the possibility of towing the transports from the east sea through the
Kaiser Wilhelm Canal to the North Sea should it be found desirable,
but it would involve a waste of time. The smaller harbors should not
be used for embarking for large enterprises because they lack the
necessary facilities. They might be utilized to advantage in a smaller
way, provided sufficient means were at hand to take care of one
division a day. Especially suitable harbors on the North Sea are
Emden, Wilhelmshaven and Bremerhaven, in connection with Bremen, and
Cuxhaven with Hamburg and Glueckstadt. These are the harbors that
should have complete preparations made for possible expeditions.

Bremerhaven is by far the best. In every respect it would take first
place for embarkation, because of its extensive wharfs. From this
point two or more divisions could be shipped daily without difficulty.
Cuxhaven is not so well situated, but its connection with Hamburg is
important. If it were brought up to full development it could take
care of two divisions a day which Hamburg could well supply.
Glueckstadt is an especially important base because most of our live
stock exporting business is carried on there. It is recommended that a
short double-track railroad be built from Elmshorn to Glueckstadt,
making a connection with the reserve corps frontier. In Glueckstadt one
infantry division and part of a cavalry division can be shipped.

In Wilhelmshaven all the essential features are at hand, but it is
doubtful whether, in view of simultaneous mobilization of the fleet,
this place can be chosen for the embarkation of land troops. In any
event, it would be necessary to enlarge the harbor buildings. The
railroad facilities would also have to be increased.

While Emden is favorably situated, an examination discloses many
drawbacks. It needs better dock facilities and railroads to bring it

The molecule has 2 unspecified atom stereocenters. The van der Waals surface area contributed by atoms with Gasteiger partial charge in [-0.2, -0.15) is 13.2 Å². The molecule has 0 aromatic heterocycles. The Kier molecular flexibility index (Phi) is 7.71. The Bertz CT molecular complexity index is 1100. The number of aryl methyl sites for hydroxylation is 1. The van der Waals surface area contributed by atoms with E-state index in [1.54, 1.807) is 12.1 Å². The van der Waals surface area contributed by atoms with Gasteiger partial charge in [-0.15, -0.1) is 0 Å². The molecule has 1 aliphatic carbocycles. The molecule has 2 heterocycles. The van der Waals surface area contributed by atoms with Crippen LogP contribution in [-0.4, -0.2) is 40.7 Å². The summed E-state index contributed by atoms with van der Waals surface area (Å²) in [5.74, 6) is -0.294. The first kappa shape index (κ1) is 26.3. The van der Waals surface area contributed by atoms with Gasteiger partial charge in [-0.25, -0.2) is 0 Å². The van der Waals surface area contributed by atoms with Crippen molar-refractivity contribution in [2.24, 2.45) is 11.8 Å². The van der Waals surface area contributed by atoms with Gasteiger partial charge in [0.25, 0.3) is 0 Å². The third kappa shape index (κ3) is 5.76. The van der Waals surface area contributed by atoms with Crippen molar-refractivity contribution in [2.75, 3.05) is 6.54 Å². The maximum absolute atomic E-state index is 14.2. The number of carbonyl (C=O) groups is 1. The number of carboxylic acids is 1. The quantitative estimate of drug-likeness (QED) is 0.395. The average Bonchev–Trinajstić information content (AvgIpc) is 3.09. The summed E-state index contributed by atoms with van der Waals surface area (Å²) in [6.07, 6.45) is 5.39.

up to standard and in order to relieve the extensive shipping of
troops at Wilhelmshaven. Under existing circumstances Leer and
Papenburg could be used for transporting purposes, and these two with
Emden could handle one division.

The situation on the Baltic Sea is peculiarly unfavorable, no harbor,
with the exception of Kiel, being deep enough to accommodate our
larger steamships. At Danzig the dredging of navigable waters and
extension of docks should be planned, which are of great importance
from a military standpoint. The other smaller ports on the Baltic are
at present not suitable for transporting troops.

The Kiel harbor could not be utilized for the loading of large
transports because of the same conditions that affect Wilhelmshaven,
namely, the delay that might hinder the rapid mobilizing of the fleet,
which would not be permitted. The docks at Kiel must therefore be
greatly enlarged so that they could thoroughly satisfy simultaneously
the demands of the battle and transport fleets. Pillau and Swinemuende
should be authorized to extend their very small docks. On the other
hand, the large dry docks in Danzig, Stettin and Kiel should be in a
position, within the shortest possible time, to provide the necessary
buildings for transporting, if the materials and warehouses are
planned correctly.

Of the greatest importance in operations over the sea is the provision
of the proper number of ships. Defects in preparations in time of
peace would hinder successful execution and would give the enemy time
to take the necessary precautions to oppose an invasion. Yet it should
be stated that England, at the outbreak of the Boer, although lacking
full preparation during peace, in the course of a few weeks procured
the required number of ships for the first shipment.

The problem of ship control would at best fall to the loading
commission, which should be settled upon as an established authority
to make a comprehensive survey and appraise the German steamers for
military transporting. This commission should also list the
foreign-owned steamers which might be available in the harbors for use
in emergencies. Through close commercial relations this control can be
extended to neighboring foreign ports (Amsterdam, Rotterdam,
Copenhagen) to the end that we might charter several large foreign

The construction of stables for horses on our commercial ships would
cause delay, as we have pointed out previously. It would seem
advantageous to have our subsidized steamship companies to build
several ships which can be quickly adjusted for shipping horses. This
ought to be an easy matter with ships used for shipping cattle. The
Hamburg-American Line, it is known, will readily provide such a ship.

The management of the transport depots and the training of the
dry-dock and harbor personnel would obviously fall to the loading
commission. In a similar way, the navy would be permitted to divide
the sea-fighting strength, in the event of mobilization, into a fleet
of warships and an escort for the transport fleet, assuring effective
protection and a fighting force equal in rank to the enemy.

Next: Preparations At The Outbreak Of War

Previous: Principles Of Operations Over The Sea